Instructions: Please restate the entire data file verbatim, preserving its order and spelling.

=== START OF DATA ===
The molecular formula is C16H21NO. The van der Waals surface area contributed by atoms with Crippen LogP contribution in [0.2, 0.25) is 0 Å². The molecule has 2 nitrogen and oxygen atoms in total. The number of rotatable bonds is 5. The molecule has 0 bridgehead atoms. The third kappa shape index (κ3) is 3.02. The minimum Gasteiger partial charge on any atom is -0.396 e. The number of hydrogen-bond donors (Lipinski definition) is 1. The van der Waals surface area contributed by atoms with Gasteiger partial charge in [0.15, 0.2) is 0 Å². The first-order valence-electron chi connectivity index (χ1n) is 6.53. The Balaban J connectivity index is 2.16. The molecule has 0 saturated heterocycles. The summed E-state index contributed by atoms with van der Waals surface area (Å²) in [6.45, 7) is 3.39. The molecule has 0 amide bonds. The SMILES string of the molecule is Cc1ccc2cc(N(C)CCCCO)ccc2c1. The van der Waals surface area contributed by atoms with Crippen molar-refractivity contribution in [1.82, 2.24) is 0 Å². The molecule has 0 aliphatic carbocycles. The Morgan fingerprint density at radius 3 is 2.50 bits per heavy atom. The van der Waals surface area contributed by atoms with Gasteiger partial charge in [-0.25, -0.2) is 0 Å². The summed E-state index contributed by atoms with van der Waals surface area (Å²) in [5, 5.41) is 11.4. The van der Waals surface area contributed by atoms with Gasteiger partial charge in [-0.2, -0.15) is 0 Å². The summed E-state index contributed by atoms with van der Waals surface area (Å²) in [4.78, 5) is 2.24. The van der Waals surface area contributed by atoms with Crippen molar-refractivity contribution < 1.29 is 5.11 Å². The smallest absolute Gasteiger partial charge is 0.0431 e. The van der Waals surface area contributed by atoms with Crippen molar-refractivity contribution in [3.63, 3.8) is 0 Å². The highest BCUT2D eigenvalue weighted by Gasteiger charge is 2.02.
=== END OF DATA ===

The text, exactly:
The molecular formula is C16H21NO. The van der Waals surface area contributed by atoms with Crippen LogP contribution in [0.2, 0.25) is 0 Å². The molecule has 2 nitrogen and oxygen atoms in total. The number of rotatable bonds is 5. The molecule has 0 bridgehead atoms. The third kappa shape index (κ3) is 3.02. The minimum Gasteiger partial charge on any atom is -0.396 e. The number of hydrogen-bond donors (Lipinski definition) is 1. The van der Waals surface area contributed by atoms with Gasteiger partial charge in [0.15, 0.2) is 0 Å². The first-order valence-electron chi connectivity index (χ1n) is 6.53. The Balaban J connectivity index is 2.16. The molecule has 0 saturated heterocycles. The summed E-state index contributed by atoms with van der Waals surface area (Å²) in [6.45, 7) is 3.39. The molecule has 0 amide bonds. The SMILES string of the molecule is Cc1ccc2cc(N(C)CCCCO)ccc2c1. The van der Waals surface area contributed by atoms with Crippen molar-refractivity contribution in [1.82, 2.24) is 0 Å². The molecule has 0 aliphatic carbocycles. The Morgan fingerprint density at radius 3 is 2.50 bits per heavy atom. The van der Waals surface area contributed by atoms with Gasteiger partial charge in [-0.25, -0.2) is 0 Å². The summed E-state index contributed by atoms with van der Waals surface area (Å²) in [5, 5.41) is 11.4. The van der Waals surface area contributed by atoms with Gasteiger partial charge in [-0.2, -0.15) is 0 Å². The summed E-state index contributed by atoms with van der Waals surface area (Å²) in [4.78, 5) is 2.24. The van der Waals surface area contributed by atoms with Crippen molar-refractivity contribution < 1.29 is 5.11 Å². The smallest absolute Gasteiger partial charge is 0.0431 e. The van der Waals surface area contributed by atoms with Crippen molar-refractivity contribution in [3.63, 3.8) is 0 Å². The highest BCUT2D eigenvalue weighted by Gasteiger charge is 2.02.